Wednesday, February 25, 2009

IIS7 and net.tcp only WAS hosting

I was interested in having net.tcp-only hosting (no HTTP) for a WAS-activated WCF service in IIS7. I found that IIS uses icons that trick you into thinking the site is in an error state when in reality it is not. Here are the steps I took to host my service:

Create the Website

I didn't want to use a virtual directory to host my service, so I created a new web site in IIS Manager (right-click Sites, then Add Web Site). The key here is to select the net.tcp binding type and specify the port in the Binding Information section:

After doing this, IIS7 will show the website in what appears to be an error state (it will have a red 'X' next to the website icon and many of the right-panel Actions menu options (notably the entire Manage Web Site section, containing the restart/start/stop controls and Advanced Settings link) will not appear. THIS SEEMS TO BE A RED HERRING. It will show the red 'X' whenever there are no HTTP bindings for the service. Here is what it looked like on a different site I set up in this manner:

The service will function in spite of the fact that it doesn't show as started. Starting/stopping the service must be done via the controls on the site's application pool (right-clicking it works):

Add Filesystem Components

At a minimum, you need your .svc file, a web.config file, and a bin folder containing the assembly(ies) that implement your service in the website root folder:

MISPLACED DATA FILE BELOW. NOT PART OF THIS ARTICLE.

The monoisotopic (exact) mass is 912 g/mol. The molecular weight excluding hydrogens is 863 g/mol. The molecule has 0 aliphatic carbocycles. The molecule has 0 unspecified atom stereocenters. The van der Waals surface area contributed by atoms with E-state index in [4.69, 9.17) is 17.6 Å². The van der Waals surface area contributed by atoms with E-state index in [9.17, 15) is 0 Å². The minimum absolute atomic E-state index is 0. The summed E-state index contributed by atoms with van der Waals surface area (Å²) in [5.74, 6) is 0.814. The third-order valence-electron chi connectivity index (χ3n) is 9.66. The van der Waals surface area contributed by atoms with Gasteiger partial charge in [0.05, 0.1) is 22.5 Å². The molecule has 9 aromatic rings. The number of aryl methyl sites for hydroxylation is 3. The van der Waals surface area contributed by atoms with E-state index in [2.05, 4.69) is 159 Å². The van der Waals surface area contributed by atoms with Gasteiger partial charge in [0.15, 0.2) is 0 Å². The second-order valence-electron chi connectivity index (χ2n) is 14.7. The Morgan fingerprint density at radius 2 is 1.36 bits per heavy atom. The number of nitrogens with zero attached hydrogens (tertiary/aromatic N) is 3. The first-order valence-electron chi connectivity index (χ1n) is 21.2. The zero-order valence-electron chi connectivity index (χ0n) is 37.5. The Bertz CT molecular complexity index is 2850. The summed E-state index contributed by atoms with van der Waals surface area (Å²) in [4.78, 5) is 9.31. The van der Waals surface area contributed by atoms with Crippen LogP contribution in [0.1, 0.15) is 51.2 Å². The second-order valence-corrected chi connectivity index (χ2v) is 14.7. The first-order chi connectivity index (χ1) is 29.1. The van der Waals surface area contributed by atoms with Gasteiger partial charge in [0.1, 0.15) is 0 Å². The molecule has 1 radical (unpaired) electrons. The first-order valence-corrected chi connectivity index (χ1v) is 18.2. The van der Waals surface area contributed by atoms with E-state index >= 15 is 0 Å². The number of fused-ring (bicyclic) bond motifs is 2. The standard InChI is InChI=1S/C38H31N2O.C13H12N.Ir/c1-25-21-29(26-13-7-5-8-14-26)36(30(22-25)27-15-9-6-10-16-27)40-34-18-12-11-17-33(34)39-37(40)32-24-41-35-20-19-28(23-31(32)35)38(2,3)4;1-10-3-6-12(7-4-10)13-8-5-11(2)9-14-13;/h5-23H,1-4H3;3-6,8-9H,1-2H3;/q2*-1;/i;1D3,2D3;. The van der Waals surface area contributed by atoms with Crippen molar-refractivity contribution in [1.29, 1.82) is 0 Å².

The .svc file simply contains the declaration of the class that implements the service:
<%@ServiceHost language="c#" Debug="true" Service="Microsoft.ServiceModel.Samples.CalculatorService" %>
In the web.config, you can omit all references to HTTP bindings, and set up the Metadata Exchange (mex) endpoint to use the net.tcp binding. You can even omit that if you don't need the service to be discoverable, although it helps to retain it:
<?xml version="1.0" encoding="utf-8" ?>

        <endpoint    address=""
                    contract="Microsoft.ServiceModel.Samples.ICalculator" />
        <endpoint    address="mex"
                    contract="IMetadataExchange" />

    <!--For debugging purposes set the includeExceptionDetailInFaults attribute to true-->
        <behavior name="CalculatorServiceBehavior">
          <serviceMetadata /> <!--You do not need this node if you remove the mex endpoint-->
          <serviceDebug includeExceptionDetailInFaults="False" />
Note that I did not specify any port information in the address for the endpoint using netTcpBinding as I wanted it to simply use the binding specified for the website (in the case of the website I showed creating up top, TCP over port 11111).

Create a Client

After this, you should be able to point to the service via net.tcp and generate a proxy. In Visual Studio 2008, you can use the Add Service Reference facility in your client project by specifying the following, substituting your service's TCP port for the '11111':


  1. It doesn't work unless you add net.tcp to EnabledProtocols on Advanced settings and you can't get to Advanced settings unless you add an http binding. I added the http binding but I don't have the http binding defined in the web.config and I was able to add the net.tcp. Once I did that then I could get to the metadata and also call via net.tcp

  2. Thanks for this, it helped me get things running the way I wanted.

    Kenneth is right that you need to add an HTTP binding in order to get to the advanced settings to add net.tcp as an allowed protocol.

    Once you do that and test that the service is working you can remove the HTTP binding. The icon will go back to a red X but the service will now work correctly without the HTTP binding.